A complete shift towards market economy would be impossible for the Belarusian authorities. As a result, the adopted program of action is better than doing nothing or continuing the "crackdown" on the economy, however worse than liberalization.

A complete shift towards market economy would be impossible for the Belarusian authorities. As a result, the adopted program of action is better than doing nothing or continuing the "crackdown" on the economy, however worse than liberalization.

Proposed measures will be enacted as of 12-14 September, which is most likely linked to the hopes to receive additional funding by then, as reported by the Head of the National Bank Ermakova. By then the authorities plan to increase the flow of foreign currency proceeds via reduction of receivables (as of 1 July up to 50%) using voluntary-administrative measures (by the supervisory bodies) in order to increase the gold reserves.

At the moment it is difficult to predict what authorities would succeed in, while trying to achieve a balanced exchange rate in the coming months, what would be the mechanisms of the additional session at the BSCE and what would be the result of the trading session. Authorities hope that the exchange rate will not exceed Br 10,000 per USD.

There are a few challenges and problems the NBB will face in the near future, inter alia:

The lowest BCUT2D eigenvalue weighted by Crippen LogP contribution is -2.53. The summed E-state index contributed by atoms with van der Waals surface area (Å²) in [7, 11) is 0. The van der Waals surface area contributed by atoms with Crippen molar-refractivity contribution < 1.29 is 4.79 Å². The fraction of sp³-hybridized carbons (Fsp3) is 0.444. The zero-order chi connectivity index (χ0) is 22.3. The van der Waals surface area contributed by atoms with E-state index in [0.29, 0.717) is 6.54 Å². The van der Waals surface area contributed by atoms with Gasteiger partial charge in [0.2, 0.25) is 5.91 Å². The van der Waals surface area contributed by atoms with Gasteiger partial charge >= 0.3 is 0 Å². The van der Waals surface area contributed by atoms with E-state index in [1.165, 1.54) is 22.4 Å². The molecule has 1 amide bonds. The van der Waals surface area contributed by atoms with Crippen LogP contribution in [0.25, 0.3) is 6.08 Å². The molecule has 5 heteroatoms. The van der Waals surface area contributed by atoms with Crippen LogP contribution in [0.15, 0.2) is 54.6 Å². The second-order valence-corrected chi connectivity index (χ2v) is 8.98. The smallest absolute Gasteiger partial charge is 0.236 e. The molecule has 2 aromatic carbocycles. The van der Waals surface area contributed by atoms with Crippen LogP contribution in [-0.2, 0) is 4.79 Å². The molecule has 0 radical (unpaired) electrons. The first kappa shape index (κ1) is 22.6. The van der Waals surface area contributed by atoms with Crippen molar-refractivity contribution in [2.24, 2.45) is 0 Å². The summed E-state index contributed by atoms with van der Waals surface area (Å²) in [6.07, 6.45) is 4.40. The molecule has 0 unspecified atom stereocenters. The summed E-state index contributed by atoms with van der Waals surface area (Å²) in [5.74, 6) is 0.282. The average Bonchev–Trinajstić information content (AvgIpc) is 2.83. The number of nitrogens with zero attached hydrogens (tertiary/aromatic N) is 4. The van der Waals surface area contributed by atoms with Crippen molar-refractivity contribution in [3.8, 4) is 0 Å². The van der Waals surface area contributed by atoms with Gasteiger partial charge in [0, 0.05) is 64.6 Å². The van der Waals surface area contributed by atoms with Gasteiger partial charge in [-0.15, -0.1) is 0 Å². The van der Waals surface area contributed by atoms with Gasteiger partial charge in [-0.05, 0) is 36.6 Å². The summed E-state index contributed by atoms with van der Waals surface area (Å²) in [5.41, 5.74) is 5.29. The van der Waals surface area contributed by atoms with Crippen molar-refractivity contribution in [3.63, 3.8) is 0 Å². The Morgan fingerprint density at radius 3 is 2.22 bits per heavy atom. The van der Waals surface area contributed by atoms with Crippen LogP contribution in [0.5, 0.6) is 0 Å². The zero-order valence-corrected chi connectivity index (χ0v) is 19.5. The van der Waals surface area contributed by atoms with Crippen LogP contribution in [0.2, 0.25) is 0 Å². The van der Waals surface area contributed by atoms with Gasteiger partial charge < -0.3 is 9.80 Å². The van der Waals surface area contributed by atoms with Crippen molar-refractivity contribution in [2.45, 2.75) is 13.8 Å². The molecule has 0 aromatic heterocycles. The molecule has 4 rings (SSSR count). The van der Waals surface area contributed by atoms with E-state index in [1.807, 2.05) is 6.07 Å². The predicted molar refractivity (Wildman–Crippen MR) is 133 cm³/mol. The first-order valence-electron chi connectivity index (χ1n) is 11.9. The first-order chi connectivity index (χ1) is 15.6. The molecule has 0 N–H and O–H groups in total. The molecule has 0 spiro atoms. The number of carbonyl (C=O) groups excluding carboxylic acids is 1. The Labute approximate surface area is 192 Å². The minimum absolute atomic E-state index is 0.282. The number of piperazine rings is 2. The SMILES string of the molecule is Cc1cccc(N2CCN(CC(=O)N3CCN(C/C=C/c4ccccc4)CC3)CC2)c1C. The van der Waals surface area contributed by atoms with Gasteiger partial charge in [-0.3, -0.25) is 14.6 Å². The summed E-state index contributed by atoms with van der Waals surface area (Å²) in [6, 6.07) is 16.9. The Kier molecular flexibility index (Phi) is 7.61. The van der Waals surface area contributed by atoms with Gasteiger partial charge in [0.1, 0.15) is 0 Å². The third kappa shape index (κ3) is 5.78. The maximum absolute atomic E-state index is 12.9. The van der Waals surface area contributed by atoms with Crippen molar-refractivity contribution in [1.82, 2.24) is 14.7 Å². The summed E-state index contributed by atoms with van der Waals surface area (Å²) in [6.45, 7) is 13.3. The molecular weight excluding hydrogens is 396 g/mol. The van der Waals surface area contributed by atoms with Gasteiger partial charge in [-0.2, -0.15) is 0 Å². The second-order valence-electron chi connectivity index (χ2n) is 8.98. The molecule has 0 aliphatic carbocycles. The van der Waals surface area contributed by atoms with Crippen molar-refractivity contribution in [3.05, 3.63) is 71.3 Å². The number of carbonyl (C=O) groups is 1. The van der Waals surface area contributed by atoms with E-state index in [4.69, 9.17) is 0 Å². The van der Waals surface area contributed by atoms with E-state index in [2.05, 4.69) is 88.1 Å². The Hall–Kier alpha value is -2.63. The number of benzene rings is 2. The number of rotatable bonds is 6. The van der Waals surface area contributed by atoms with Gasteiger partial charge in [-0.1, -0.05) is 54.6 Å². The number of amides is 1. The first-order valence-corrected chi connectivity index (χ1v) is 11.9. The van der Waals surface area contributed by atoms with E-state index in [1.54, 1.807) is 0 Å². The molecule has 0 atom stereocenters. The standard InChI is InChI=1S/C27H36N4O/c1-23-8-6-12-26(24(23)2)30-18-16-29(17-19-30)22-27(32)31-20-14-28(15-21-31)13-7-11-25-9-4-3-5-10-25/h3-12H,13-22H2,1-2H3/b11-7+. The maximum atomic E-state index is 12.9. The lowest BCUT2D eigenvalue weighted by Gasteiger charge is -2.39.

1. Dual exchange rate policy contradicts the requirements of Russian and the IMF loans;

2. Due to the existence of a low administrative exchange rate at which 30% of the country’s foreign currency proceeds would be sold, the second, market exchange rate would be overstated due to the so-called “confiscatory tax on exporters” (the administrative rate), and to speculative and inflationary factors;

3. Large-scale dollarization of the economy will continue due to the distrust to the national currency and policies. Increased repressions have never been effective in the past and today almost no one is afraid of repressions, therefore “gray” (legal and illegal) schemes of withdrawal of foreign currency out of the country will be used;

4. Due to speculative factor and a so-called pent-up demand for foreign currency (ruble deposits of the population, “white” imports, etc) it is likely that the exchange rate at the second session will be Br 10,000 and higher per USD (the authorities hope for Br 8000), which would compel the authorities to either making significant interventions, or to administrative regulation of the demand (via “recommendations”, etc.). That would immediately result in the existence of parallel “black” exchange rates. Moreover, the very existence of the exchange rate higher than Br 10,000 per USD will be a major challenge for the authorities in terms of dollar equivalent salaries, prices, etc.;

5. NBB demand for foreign currency will keep on. That would require either foreign borrowing or selling of major assets;

6. Inflation outbreak with all economic and social consequences;